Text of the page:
A police car was prowling slowly up the street. They were trawling for an arrest. Bunny, Reggie, and bats were the something wrong in the picture. The cruiser slowed down to a crawl. I waved to the cops. Three blacks bracing a white man in a leather jacket could mean anything. My smile kept them going in the direction of The Cow. Reggie clicked his fingers and woggled his hand for his boys to get back in the van.
“Good you didn’t say nothing to the coppers.” No one in England called the police Bobbies anymore.
“I’m not snitch.” The word in English slang was grass. I was not English.
“You see Sam. You tell him Reggie is looking for him.” New Yorkers have a low regard of the toughness of other cities. It’s a good thing they don’t travel too much. The rest of the world would come as a big surprise.
“Like I said. I’m going to Ireland.” When was none of his business.
“Make sure you do that.” Reggie had redeemed my one-off go-free card. "Have a good time in Ireland."
I didn’t bother to say good-bye.
Sam showed up an hour later. His sexy girlfriend had red eyes. Love for Diana was not a monopoly of the British. The French felt the pain too. I suspected more to the accidental death than reported by the newspapers. Sam was more interested in Reggie’s visit than my conspiracy theories.
“Did Reggie look mad?” Sam doubled-locked the front door. He had bought the Mews house a year ago for 400K. His renovation had brought up the value to over 600K.
“Mad would be an understatement.” I threw my bags in the downstairs bedroom and pulled the drapes.
“Did he say he was coming back.” Sam was short, but muscular. His family were good people from Luton. Their only son tried to stay out trouble. The twenty-seven year-old wasn’t very good at playing the saint when the devil had a better playlist.
“No, but I’d bet the house on a repeat appearance.” I had planned to stay with Sam for a few days before traveling to France. He was selling it at month’s end. My father and I were touring the Loire Valley by car. He would arrive in a few more days.
“It’s all a misunderstanding.” We went through his house securing the windows. His facial bruises hadn’t come from an argument about shaving cream.
“Better that than a case of mistaken identification.” The innocent have a funny looking guilty to the guiltier.
“Someone contacted me about a bank wire transfer.” The stone walls were stout to withstand a point-blank shot from a 45.
“I want to know nothing.” Ignorance was the best refuge of the uninvolved.
“I did nothing.” Sam was scared of the Jamaica crew. He had good reason. Reggie didn’t play games.
“Never say that in front of a judge.” Everyone was a criminal in their eyes and criminals knew an excuse when they heard one.
His girlfiend was upstairs smoking cigarettes. French girls were experts at killing time with a pack of ‘clubs’. Sam pulled two beers out of the refrigerator.
“Have you tried talking to them?”
“There is no talking with these people.”
Sam explained the situation, despite my protestations.
Reggie had contacted him for a job. Someone’s aunt worked in the office of a bank’s wire transfer section. Sam had opened an off-shore account for Reggie. The aunt had sent 180,000 quid. It never got where it was supposed to get. Reggie had excused Sam of ripping him off. He wanted his money. I told him that I didn’t have it. His posse showed up at my bar with shotguns. A big fat one shut the car door on my head.”
“Bunny.” The big man liked his work.
“That’s the one.” Sam rubbed his face in appreciation that he still had a nose.
“A piece of work.” Big boys like Bunny had two options in Brixton.
Bullied or bully. Bunny had voted for the latter at an early age.
“Reggie told me to sell my house on the Mews and give them the money. I didn’t do wrong.”
“I believe you.” At least 50%. “But getting involved with Reggie and his crew was a questionable career move.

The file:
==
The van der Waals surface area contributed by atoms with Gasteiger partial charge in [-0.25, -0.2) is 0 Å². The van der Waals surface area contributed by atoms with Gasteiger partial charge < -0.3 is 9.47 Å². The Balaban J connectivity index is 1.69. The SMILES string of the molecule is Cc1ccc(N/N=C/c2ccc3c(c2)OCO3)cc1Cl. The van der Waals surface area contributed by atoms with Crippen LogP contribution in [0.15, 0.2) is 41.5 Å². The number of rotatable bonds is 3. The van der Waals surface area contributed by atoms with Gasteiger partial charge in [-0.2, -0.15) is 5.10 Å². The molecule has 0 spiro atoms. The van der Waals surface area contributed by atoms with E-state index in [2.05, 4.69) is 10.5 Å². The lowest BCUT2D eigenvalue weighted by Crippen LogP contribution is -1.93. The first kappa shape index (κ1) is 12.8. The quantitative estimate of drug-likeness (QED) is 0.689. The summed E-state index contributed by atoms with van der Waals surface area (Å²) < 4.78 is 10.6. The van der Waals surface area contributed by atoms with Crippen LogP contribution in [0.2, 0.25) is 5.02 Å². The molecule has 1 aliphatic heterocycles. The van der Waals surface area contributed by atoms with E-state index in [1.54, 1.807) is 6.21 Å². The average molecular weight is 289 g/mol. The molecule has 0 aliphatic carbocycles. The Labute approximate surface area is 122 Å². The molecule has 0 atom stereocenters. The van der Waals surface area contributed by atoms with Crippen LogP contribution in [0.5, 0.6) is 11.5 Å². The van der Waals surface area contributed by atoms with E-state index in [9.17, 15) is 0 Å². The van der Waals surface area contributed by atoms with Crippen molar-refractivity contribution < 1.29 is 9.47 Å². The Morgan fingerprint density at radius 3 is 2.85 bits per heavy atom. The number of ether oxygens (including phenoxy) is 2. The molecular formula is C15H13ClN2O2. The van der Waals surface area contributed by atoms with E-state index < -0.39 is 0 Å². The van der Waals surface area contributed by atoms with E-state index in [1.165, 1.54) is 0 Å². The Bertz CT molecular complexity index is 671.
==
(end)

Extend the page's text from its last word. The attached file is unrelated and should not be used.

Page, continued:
“180K is what I’d make on the sale of the house.”“That’s not a coincidence.” Sam acted as if he was being set up, but the Rastas were convinced that he was lying through his teeth. Reggie’s posse fancied themselves gunmen. “You’re fucked if you stick around here.”“What are my options?”There was one plan A.“Runner.”“Where?”“I’ll meeting my father in Paris tomorrow.” He liked taking trips with me. I reminded him of my mother. She had been dead for a year. “Best you come with me.”Nothing bad was happening tonight. Reggie looked like a family man and tonight was about Princess Diana and not a deal gone bad.“Sounds good to me.Sam wisely did a runner to France. His girlfriend stayed behind at the flat. She wasn’t scared of Reggie and that said set-up.Sam and I drove through the Loire Valley with my father. We drank wine and toured castles. Sam was on the phone with Reggie every time we stopped for gas. When he came back to the car, Sam shook in his seat. Reggie was not the type to make empty threats.“Your friend have girl troubles?” My father had a pension from the phone company. He liked people using the phone.“Something like that.”“They can be a problem.” My father came for Maine. People from Downeast refrain from any involvement in other people’s lives. I had been born in Boston and one night in St. Malo after my father went to his room, I asked Sam, “You have any money?”“Enough to stay away from London and I’ll be set for a long time once I sell the house, yes.” His sister was handling the sale. She worked for Scotland Yard.“Then I suggest you get on a plane to Thailand.” I spent most of the 90s in the Orient. Thailand was the easy place for a foreigner to live in South East Asia. The food was good and the women were easy, plus Bangkok had another thing going for it. “I haven’t seen any Brixton rastas out there.”“Then that’s where I’m going. What about you?”“I’m heading to Ireland. You could join me.”“Too close to London.”That night we ventured into the dark danger and walked over to Kensington Park. Sad Londoners were offering flowers and stuffed animals before Diana's palace. The condolence were rising waist-deep. Sam and I laid a wreath atop the pile. It was buried within seconds.I was half-Irish on my late mother's side. A great-great-grand-uncle had been hung by the British. His name was Michael. My baby brother had been named after the potato farmer. Michael had succumbed to AIDS two years ago. Princess Diana supported gays. She was my princess too and I dropped my head to hide my tears.A week later I dropped the two of them at Charles De Gaulle aeroport. My father was returning to Boston and Sam was flying to Thailand. Bangkok was a good city to hide from Brixton gangsters. The Thais were short and he could see Bunny coming from a mile away on Sukhumvit.“Good luck and stay at the Hotel Malaysia.” Room 203 was my home away from home. It overlooked the swimming pool. Nothing really bad ever happened there.“Thanks for the advice.”We shook hands and he threw me his keys.“Anything that fits is yours, but keep an eye out for any suspicious Jamaicans.”The warning was well taken, even though Nottinghill Gate was known for suspicious Jamaicans and whiteys too. Sam had a leather jacket from Agnes B that was my size. I risked the the danger for the fashion and stopped in London on my way to Ireland.Across from the cul-de-sac was a grocer. I stood at the door for thirty minutes. He asked, if I was going to pay rent. I bought a bag of ginger snaps. My purchase shut him up.After thirty minutes I decided that it was safe. I crossed Westbourne Grove and entered Sam’s apartment without turning on the lights. Everything was there. The yardies hadn’t broken into the place. I pulled the leather jacket from the closet ready to leave.The motion detection lights illuminated in the alley. Someone had followed me. I ducked under a table.Knocks sounded on the door. I did not answer them.My blood pounded out a bongo beat like the heart in Edgar Allen Poe’s TELL-TALE HEART. I heard voices. The accent was from Kingston. The shadows were not black enough to camouflage my white skin.The high windows was crowded with the silhouette of heads. A heavy thud rocked the front door. It did not give way. Several minutes later the light in the alley went out.I waited a half-hour before exiting from the house. No one was in the mews. No one confronted me on Westbourne Grove. I had the jacket in my hand. The leather was soft as a baby seal.I walked out of the alley and down to the Cow. A few friends were having dinner.“Nice jacket,” one of them said feeling the leather.“I picked it up in a dark alley.” I didn’t tell them where.“Scary.”“A little.” I downed my wine in one gulp.My hands shook even after the second glass of wine. I was steady an hour later. In the morning I was flying to Ireland. Reggie would like that.Not much had changed at Shrewsbury Mews. The Domino Pizza was serving take-out and the light shone in the short alley. I walked down to Sam’s old house. The door was still the same color.There were no lights lit and I took a photo to send Sam.He lives in Thailand. I was heading to The Cow. Reggie was probably over with an ever-bigger family in Brixton.I walked back to Westbourne Park Grove and scanned the neighborhood.I wasn’t scared this evening, because some dark alleys aren’t so bad as long as you don’t walk into them when they are dark. Fear is 90% lighting. The other 10% is anticipation of Bunny. He was a big boy built for a dark alley.